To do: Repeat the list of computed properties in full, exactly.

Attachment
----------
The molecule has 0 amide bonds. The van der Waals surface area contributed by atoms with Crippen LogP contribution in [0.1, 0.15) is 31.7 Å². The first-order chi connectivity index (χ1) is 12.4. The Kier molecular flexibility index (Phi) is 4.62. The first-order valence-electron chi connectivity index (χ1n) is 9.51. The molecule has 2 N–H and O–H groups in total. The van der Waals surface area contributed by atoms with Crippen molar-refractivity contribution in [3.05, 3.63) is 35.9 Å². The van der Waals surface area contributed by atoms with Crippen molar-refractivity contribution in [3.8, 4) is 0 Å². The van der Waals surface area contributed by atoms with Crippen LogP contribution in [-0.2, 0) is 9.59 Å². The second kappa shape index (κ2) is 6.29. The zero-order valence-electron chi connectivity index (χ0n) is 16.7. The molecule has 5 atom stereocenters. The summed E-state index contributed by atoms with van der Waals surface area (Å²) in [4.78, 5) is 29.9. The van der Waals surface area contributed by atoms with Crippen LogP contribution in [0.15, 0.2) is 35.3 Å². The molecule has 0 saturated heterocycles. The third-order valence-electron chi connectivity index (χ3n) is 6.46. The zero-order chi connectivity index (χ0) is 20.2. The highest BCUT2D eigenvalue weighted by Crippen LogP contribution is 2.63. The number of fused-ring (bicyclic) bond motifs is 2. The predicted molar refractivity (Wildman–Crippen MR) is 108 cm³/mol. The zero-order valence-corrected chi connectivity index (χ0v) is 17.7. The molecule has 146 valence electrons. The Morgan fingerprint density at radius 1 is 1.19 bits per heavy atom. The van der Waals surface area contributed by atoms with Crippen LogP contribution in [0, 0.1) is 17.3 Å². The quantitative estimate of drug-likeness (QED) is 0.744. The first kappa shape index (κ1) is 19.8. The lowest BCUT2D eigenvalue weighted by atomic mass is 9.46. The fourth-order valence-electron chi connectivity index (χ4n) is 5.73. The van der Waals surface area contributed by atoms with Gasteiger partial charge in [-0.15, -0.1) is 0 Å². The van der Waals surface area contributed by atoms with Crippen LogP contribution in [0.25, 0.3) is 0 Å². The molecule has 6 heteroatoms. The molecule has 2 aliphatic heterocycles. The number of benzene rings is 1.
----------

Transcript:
The molecule has 0 amide bonds. The van der Waals surface area contributed by atoms with Crippen LogP contribution in [0.1, 0.15) is 31.7 Å². The first-order chi connectivity index (χ1) is 12.4. The Kier molecular flexibility index (Phi) is 4.62. The first-order valence-electron chi connectivity index (χ1n) is 9.51. The molecule has 2 N–H and O–H groups in total. The van der Waals surface area contributed by atoms with Crippen molar-refractivity contribution in [3.05, 3.63) is 35.9 Å². The van der Waals surface area contributed by atoms with Crippen molar-refractivity contribution in [3.8, 4) is 0 Å². The van der Waals surface area contributed by atoms with Crippen LogP contribution in [-0.2, 0) is 9.59 Å². The second kappa shape index (κ2) is 6.29. The zero-order valence-electron chi connectivity index (χ0n) is 16.7. The molecule has 5 atom stereocenters. The summed E-state index contributed by atoms with van der Waals surface area (Å²) in [4.78, 5) is 29.9. The van der Waals surface area contributed by atoms with Crippen LogP contribution in [0.15, 0.2) is 35.3 Å². The molecule has 0 saturated heterocycles. The third-order valence-electron chi connectivity index (χ3n) is 6.46. The zero-order chi connectivity index (χ0) is 20.2. The highest BCUT2D eigenvalue weighted by Crippen LogP contribution is 2.63. The number of fused-ring (bicyclic) bond motifs is 2. The predicted molar refractivity (Wildman–Crippen MR) is 108 cm³/mol. The zero-order valence-corrected chi connectivity index (χ0v) is 17.7. The molecule has 146 valence electrons. The Morgan fingerprint density at radius 1 is 1.19 bits per heavy atom. The van der Waals surface area contributed by atoms with Crippen LogP contribution in [0, 0.1) is 17.3 Å². The quantitative estimate of drug-likeness (QED) is 0.744. The first kappa shape index (κ1) is 19.8. The lowest BCUT2D eigenvalue weighted by atomic mass is 9.46. The fourth-order valence-electron chi connectivity index (χ4n) is 5.73. The van der Waals surface area contributed by atoms with Gasteiger partial charge in [-0.15, -0.1) is 0 Å². The van der Waals surface area contributed by atoms with Crippen LogP contribution in [0.25, 0.3) is 0 Å². The molecule has 6 heteroatoms. The molecule has 2 aliphatic heterocycles. The number of benzene rings is 1.